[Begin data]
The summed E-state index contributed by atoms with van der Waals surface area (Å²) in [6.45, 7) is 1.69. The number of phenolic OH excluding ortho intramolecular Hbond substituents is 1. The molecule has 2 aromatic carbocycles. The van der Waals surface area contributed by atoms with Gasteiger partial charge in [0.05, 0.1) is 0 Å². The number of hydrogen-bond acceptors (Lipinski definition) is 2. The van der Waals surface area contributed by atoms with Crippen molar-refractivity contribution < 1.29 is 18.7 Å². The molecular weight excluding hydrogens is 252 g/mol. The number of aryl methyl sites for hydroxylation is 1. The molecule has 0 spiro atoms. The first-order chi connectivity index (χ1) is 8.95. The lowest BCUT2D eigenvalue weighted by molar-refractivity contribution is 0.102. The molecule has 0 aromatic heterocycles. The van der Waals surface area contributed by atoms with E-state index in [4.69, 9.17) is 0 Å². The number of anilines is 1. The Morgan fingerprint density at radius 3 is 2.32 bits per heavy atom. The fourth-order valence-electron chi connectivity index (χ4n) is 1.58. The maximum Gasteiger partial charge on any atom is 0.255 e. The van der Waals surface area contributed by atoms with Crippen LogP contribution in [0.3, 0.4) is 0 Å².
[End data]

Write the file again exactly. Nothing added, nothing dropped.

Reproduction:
The summed E-state index contributed by atoms with van der Waals surface area (Å²) in [6.45, 7) is 1.69. The number of phenolic OH excluding ortho intramolecular Hbond substituents is 1. The molecule has 2 aromatic carbocycles. The van der Waals surface area contributed by atoms with Gasteiger partial charge in [0.05, 0.1) is 0 Å². The number of hydrogen-bond acceptors (Lipinski definition) is 2. The van der Waals surface area contributed by atoms with Crippen molar-refractivity contribution < 1.29 is 18.7 Å². The molecular weight excluding hydrogens is 252 g/mol. The number of aryl methyl sites for hydroxylation is 1. The molecule has 0 spiro atoms. The first-order chi connectivity index (χ1) is 8.95. The lowest BCUT2D eigenvalue weighted by molar-refractivity contribution is 0.102. The molecule has 0 aromatic heterocycles. The van der Waals surface area contributed by atoms with E-state index in [4.69, 9.17) is 0 Å². The number of anilines is 1. The Morgan fingerprint density at radius 3 is 2.32 bits per heavy atom. The fourth-order valence-electron chi connectivity index (χ4n) is 1.58. The maximum Gasteiger partial charge on any atom is 0.255 e. The van der Waals surface area contributed by atoms with Crippen LogP contribution in [0.3, 0.4) is 0 Å².